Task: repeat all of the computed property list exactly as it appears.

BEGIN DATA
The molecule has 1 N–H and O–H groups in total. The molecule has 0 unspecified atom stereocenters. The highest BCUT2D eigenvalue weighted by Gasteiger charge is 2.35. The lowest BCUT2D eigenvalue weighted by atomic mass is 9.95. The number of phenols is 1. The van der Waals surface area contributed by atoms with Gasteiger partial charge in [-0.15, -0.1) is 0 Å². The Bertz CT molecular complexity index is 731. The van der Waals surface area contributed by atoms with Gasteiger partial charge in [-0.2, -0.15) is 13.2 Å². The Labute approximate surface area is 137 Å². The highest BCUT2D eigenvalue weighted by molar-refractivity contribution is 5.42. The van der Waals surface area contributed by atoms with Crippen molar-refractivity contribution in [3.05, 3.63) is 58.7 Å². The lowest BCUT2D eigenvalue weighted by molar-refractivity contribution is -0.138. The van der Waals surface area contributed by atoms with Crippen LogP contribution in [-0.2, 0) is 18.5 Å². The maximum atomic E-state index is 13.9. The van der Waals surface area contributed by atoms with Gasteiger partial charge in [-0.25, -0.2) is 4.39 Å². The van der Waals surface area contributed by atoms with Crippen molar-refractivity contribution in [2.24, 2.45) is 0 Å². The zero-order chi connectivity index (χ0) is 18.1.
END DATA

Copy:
The molecule has 1 N–H and O–H groups in total. The molecule has 0 unspecified atom stereocenters. The highest BCUT2D eigenvalue weighted by Gasteiger charge is 2.35. The lowest BCUT2D eigenvalue weighted by atomic mass is 9.95. The number of phenols is 1. The van der Waals surface area contributed by atoms with Gasteiger partial charge in [-0.15, -0.1) is 0 Å². The Bertz CT molecular complexity index is 731. The van der Waals surface area contributed by atoms with Gasteiger partial charge in [-0.2, -0.15) is 13.2 Å². The Labute approximate surface area is 137 Å². The highest BCUT2D eigenvalue weighted by molar-refractivity contribution is 5.42. The van der Waals surface area contributed by atoms with Crippen molar-refractivity contribution in [3.05, 3.63) is 58.7 Å². The lowest BCUT2D eigenvalue weighted by molar-refractivity contribution is -0.138. The van der Waals surface area contributed by atoms with Crippen LogP contribution in [-0.2, 0) is 18.5 Å². The maximum atomic E-state index is 13.9. The van der Waals surface area contributed by atoms with Gasteiger partial charge in [-0.25, -0.2) is 4.39 Å². The van der Waals surface area contributed by atoms with Crippen molar-refractivity contribution in [2.24, 2.45) is 0 Å². The zero-order chi connectivity index (χ0) is 18.1.